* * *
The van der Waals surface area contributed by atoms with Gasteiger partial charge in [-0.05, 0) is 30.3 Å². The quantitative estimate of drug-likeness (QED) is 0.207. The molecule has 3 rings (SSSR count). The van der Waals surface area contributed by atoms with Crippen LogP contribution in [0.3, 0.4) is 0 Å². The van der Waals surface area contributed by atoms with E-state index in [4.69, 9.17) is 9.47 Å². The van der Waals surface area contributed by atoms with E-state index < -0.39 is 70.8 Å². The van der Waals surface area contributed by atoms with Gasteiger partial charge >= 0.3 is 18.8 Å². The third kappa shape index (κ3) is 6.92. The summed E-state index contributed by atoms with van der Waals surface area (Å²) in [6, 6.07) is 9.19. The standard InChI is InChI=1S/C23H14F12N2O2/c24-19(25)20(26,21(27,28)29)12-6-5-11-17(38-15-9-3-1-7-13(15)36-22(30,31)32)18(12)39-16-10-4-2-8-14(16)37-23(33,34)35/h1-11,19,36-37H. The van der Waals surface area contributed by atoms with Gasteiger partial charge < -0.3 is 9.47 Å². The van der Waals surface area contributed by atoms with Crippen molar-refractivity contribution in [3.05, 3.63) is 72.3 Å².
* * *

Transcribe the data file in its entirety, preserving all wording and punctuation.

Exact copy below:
The van der Waals surface area contributed by atoms with Gasteiger partial charge in [-0.05, 0) is 30.3 Å². The quantitative estimate of drug-likeness (QED) is 0.207. The molecule has 3 rings (SSSR count). The van der Waals surface area contributed by atoms with Crippen LogP contribution in [0.3, 0.4) is 0 Å². The van der Waals surface area contributed by atoms with E-state index in [4.69, 9.17) is 9.47 Å². The van der Waals surface area contributed by atoms with E-state index < -0.39 is 70.8 Å². The van der Waals surface area contributed by atoms with Gasteiger partial charge >= 0.3 is 18.8 Å². The third kappa shape index (κ3) is 6.92. The summed E-state index contributed by atoms with van der Waals surface area (Å²) in [6, 6.07) is 9.19. The standard InChI is InChI=1S/C23H14F12N2O2/c24-19(25)20(26,21(27,28)29)12-6-5-11-17(38-15-9-3-1-7-13(15)36-22(30,31)32)18(12)39-16-10-4-2-8-14(16)37-23(33,34)35/h1-11,19,36-37H. The van der Waals surface area contributed by atoms with Gasteiger partial charge < -0.3 is 9.47 Å². The van der Waals surface area contributed by atoms with Crippen molar-refractivity contribution in [3.05, 3.63) is 72.3 Å².